Secondary contact with asbestos fibres can cause mesothelioma, says study


A new report from Australia has revealed that over 60% of DIY enthusiasts have been exposed to asbestos. The findings suggest that asbestos-related diseases are affecting more people than first suspected.

Asbestos Removal Results Mesothelioma

The study, published in the Medical Journal of Australia, also found that nearly 38% of mesothelioma cases among women were attributable to home renovation.

Mesothelioma is an aggressive cancer of the lung lining, or pleura, caused by inhalation of asbestos fibres. Although the disease can take up to 4 decades to appear after first exposure, fewer than 40% of patients survive for more than 1 year after diagnosis.

Until its UK ban in 1990, asbestos was commonly used in the building trade for its fire-retardant and insulation properties. The material is thought to be present in many dwellings and public buildings built prior to the ban.

For this reason the majority of mesothelioma victims have been building workers involved in the demolition or refurbishment of old schools, offices and industrial premises.

However, the Australian study suggests that people in 'secondary' contact with asbestos – whereby fibres present on someone else's clothing or effects are inhaled – face similar risks.

Norm Williams, a plasterer who worked on shopping centre stores, was diagnosed with mesothelioma in 1985. He died 6 months after his diagnosis aged 54.

The study found that Mr Williams's daughter, Lou, also developed the disease, with the likelihood that she had inhaled asbestos fibres from her father's work overalls and inside his car.

Despite repeated chemotherapy and surgery since her diagnosis in 2003, Ms Williams is still alive. However, in the past 9 years she has attended 50 funerals of friends and associates who have fallen to mesothelioma.

In the 1980s and again in 2006 Clare Collins, 50, was involved with 2 renovations on a New South Wales house. She now believes that her life is in danger, along with the lives of her mother and her daughter.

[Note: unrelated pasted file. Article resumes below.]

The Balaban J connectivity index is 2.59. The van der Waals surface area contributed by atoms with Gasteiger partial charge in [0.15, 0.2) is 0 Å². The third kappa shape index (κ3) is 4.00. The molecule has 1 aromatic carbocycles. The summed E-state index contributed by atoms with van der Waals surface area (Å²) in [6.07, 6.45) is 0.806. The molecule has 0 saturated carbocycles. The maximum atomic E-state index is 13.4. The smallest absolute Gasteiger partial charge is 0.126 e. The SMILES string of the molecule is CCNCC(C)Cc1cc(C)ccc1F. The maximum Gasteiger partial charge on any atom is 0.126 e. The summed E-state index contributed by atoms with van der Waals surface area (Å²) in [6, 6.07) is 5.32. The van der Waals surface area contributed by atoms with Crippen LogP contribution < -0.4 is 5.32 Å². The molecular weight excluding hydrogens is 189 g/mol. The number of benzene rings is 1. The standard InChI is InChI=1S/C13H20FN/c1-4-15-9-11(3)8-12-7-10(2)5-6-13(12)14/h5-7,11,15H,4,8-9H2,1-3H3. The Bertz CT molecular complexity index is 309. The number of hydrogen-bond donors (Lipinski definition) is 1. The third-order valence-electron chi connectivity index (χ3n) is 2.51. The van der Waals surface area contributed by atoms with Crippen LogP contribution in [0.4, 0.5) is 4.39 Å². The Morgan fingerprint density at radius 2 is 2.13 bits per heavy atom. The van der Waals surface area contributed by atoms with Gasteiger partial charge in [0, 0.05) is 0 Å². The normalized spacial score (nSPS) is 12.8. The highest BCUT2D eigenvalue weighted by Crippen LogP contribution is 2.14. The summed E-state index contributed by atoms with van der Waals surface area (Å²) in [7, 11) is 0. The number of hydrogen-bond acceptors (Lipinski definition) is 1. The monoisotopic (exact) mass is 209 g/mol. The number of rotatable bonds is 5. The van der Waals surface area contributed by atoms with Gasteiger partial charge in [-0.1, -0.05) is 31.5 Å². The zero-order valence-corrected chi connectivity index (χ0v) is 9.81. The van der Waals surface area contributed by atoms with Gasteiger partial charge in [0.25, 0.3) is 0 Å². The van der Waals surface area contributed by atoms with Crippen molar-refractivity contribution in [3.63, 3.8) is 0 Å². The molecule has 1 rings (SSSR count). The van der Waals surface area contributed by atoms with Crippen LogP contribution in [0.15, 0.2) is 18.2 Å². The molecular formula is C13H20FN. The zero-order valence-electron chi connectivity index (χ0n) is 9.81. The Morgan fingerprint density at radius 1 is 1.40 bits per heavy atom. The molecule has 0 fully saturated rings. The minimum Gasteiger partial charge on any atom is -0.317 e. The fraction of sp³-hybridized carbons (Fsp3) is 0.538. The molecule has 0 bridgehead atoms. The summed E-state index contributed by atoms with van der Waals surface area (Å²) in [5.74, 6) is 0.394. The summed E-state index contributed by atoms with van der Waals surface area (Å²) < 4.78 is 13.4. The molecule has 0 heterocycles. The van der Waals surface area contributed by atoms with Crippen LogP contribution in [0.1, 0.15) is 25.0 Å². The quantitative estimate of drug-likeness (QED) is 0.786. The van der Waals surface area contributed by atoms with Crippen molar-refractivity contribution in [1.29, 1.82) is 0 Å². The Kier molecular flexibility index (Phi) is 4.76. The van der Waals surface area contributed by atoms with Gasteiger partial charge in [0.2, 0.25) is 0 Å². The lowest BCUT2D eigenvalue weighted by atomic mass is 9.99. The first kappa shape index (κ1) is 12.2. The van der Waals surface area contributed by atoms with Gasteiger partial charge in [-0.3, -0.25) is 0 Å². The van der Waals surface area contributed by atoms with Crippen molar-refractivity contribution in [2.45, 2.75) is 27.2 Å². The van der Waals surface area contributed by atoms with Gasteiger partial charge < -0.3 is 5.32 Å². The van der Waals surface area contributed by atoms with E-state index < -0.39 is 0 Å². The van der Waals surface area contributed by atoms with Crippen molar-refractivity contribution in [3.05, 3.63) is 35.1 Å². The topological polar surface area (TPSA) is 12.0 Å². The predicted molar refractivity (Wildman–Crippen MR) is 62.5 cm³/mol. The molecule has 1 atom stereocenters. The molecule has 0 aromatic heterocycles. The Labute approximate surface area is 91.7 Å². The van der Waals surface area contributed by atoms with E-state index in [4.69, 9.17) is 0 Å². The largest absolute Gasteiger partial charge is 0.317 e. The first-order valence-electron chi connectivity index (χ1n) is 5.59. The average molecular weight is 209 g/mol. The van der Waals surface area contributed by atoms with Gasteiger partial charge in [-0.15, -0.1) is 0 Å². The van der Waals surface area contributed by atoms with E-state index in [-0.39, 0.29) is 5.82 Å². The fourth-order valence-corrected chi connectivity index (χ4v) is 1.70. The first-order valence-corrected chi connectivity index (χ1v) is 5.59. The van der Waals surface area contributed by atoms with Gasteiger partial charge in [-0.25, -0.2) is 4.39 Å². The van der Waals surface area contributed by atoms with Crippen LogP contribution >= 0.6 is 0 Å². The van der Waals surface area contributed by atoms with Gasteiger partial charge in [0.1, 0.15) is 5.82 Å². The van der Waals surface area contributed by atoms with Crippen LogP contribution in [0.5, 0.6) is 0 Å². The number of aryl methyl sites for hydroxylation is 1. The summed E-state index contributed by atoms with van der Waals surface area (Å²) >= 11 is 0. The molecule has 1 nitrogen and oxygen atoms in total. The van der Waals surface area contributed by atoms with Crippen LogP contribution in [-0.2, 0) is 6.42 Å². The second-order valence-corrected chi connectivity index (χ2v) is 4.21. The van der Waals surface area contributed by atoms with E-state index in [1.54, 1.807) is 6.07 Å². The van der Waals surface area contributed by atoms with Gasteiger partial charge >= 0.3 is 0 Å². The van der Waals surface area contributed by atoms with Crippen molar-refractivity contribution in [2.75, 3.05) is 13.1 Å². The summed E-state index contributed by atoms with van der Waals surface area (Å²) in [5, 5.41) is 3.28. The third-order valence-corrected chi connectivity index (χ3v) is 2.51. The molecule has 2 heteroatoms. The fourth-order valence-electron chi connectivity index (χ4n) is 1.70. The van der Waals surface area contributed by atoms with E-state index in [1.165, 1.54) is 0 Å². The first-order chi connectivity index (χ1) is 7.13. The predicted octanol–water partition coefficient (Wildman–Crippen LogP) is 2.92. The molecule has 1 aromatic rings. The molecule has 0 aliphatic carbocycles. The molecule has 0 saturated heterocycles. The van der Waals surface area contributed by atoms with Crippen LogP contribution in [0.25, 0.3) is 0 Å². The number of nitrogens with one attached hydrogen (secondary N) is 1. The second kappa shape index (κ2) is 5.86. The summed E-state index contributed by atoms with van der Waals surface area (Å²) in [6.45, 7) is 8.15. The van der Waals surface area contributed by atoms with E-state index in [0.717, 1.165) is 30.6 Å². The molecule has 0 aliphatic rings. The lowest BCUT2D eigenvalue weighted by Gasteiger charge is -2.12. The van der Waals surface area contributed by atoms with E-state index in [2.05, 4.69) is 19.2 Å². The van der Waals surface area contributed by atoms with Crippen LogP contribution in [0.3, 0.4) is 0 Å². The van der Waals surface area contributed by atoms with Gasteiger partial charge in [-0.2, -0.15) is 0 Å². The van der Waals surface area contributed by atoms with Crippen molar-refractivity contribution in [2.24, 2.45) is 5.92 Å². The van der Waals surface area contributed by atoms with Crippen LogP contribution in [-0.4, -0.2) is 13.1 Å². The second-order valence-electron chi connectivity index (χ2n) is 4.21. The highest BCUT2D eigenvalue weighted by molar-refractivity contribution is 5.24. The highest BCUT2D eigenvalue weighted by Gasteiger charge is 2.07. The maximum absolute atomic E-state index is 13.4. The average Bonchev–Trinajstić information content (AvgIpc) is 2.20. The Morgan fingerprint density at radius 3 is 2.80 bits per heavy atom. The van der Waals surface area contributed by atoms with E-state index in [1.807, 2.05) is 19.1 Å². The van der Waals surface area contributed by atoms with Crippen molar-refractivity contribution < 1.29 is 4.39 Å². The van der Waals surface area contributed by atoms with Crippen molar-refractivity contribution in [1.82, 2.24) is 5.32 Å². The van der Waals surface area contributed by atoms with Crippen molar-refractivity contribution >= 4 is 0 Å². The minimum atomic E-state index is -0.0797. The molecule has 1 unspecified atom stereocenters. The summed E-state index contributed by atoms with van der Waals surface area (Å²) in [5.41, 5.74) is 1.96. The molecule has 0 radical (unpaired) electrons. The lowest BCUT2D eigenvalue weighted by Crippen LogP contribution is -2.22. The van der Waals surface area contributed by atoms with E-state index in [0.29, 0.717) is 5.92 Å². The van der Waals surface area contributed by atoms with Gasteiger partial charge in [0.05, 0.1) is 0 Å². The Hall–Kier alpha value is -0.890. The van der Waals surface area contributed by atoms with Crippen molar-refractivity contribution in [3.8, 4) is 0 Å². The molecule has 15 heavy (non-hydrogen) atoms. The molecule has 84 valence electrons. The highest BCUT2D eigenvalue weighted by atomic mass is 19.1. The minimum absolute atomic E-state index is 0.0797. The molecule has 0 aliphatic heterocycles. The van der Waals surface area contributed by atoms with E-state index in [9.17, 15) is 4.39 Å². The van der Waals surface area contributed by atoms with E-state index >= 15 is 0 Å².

"I am very much a DIY person," said Ms Collins, who is now involved with an asbestos awareness campaign. "I ripped up carpets, knocked bathroom and kitchen tiles off walls, ripped up old vinyl."

"There was asbestos everywhere in that house – in the fence, roof, walls," she said. "I worry I have something that could turn up in 10 years' time, but my main concern is Alice. Did I do something that may have put my daughter's health at risk?"

According to this summer's Asbestos Management Review Report, 4,700 Australians have died from mesothelioma since records began in the early '80s. It estimates that 25,000 more will die over the next 40 years.

But as the information, support and awareness group Asbestoswise notes, these figures are modest given that "almost everyone" has been exposed to some asbestos fibres.

With some 2,300 deaths per year, the UK has the world's highest mortality rates from mesothelioma. Annual UK deaths from the condition have risen by some 400% in the last 3 decades.

This exceeds the number of fatalities due to other, more well-known cancers such as cervical, testicular cancer, thyroid, mouth cancer and malignant melanoma.

Emma Costin at Simpson Millar comments "in recent years we have seen a marked increase in the numbers of secondary exposure mesothelioma claims, both from spouses and children of the individual who worked with asbestos. We have also seen increasing numbers of cases where exposure to asbestos has been slight or perhaps incidental to DIY or other building work. Most worrying perhaps is the increase in claims where the exposure took place at school. It is a scandal that so many of our schools and public buildings are still riddled with asbestos and asbestos products, so we may expect these worrying trends to persist for some time yet."

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